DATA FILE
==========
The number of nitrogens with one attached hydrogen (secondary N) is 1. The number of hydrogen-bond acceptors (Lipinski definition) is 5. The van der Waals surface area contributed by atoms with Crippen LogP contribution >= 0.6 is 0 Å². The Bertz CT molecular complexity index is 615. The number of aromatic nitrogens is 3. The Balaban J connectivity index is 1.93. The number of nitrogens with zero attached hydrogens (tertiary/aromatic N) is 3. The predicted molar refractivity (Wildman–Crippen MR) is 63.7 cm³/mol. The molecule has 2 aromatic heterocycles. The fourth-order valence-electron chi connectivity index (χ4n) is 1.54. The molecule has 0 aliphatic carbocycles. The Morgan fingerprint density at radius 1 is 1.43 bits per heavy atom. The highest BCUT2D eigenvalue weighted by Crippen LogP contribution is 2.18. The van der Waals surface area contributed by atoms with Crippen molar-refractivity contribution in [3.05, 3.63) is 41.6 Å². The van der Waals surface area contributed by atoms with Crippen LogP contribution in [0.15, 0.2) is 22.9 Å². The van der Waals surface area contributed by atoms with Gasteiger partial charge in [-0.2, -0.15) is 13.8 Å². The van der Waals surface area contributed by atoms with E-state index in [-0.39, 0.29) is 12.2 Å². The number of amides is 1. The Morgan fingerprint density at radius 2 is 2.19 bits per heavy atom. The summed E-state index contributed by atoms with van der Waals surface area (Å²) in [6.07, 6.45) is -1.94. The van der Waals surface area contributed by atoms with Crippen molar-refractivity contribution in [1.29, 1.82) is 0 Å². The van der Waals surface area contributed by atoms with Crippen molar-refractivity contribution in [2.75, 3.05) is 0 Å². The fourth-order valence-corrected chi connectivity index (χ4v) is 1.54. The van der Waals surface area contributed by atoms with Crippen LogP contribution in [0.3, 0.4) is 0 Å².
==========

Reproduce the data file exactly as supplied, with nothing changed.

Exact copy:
The number of nitrogens with one attached hydrogen (secondary N) is 1. The number of hydrogen-bond acceptors (Lipinski definition) is 5. The van der Waals surface area contributed by atoms with Crippen LogP contribution >= 0.6 is 0 Å². The Bertz CT molecular complexity index is 615. The number of aromatic nitrogens is 3. The Balaban J connectivity index is 1.93. The number of nitrogens with zero attached hydrogens (tertiary/aromatic N) is 3. The predicted molar refractivity (Wildman–Crippen MR) is 63.7 cm³/mol. The molecule has 2 aromatic heterocycles. The fourth-order valence-electron chi connectivity index (χ4n) is 1.54. The molecule has 0 aliphatic carbocycles. The Morgan fingerprint density at radius 1 is 1.43 bits per heavy atom. The highest BCUT2D eigenvalue weighted by Crippen LogP contribution is 2.18. The van der Waals surface area contributed by atoms with Crippen molar-refractivity contribution in [3.05, 3.63) is 41.6 Å². The van der Waals surface area contributed by atoms with Crippen LogP contribution in [0.15, 0.2) is 22.9 Å². The van der Waals surface area contributed by atoms with Gasteiger partial charge in [-0.2, -0.15) is 13.8 Å². The van der Waals surface area contributed by atoms with E-state index in [-0.39, 0.29) is 12.2 Å². The number of amides is 1. The Morgan fingerprint density at radius 2 is 2.19 bits per heavy atom. The summed E-state index contributed by atoms with van der Waals surface area (Å²) in [6.07, 6.45) is -1.94. The van der Waals surface area contributed by atoms with Crippen molar-refractivity contribution in [1.29, 1.82) is 0 Å². The van der Waals surface area contributed by atoms with Crippen molar-refractivity contribution in [2.75, 3.05) is 0 Å². The fourth-order valence-corrected chi connectivity index (χ4v) is 1.54. The van der Waals surface area contributed by atoms with Crippen LogP contribution in [0.3, 0.4) is 0 Å².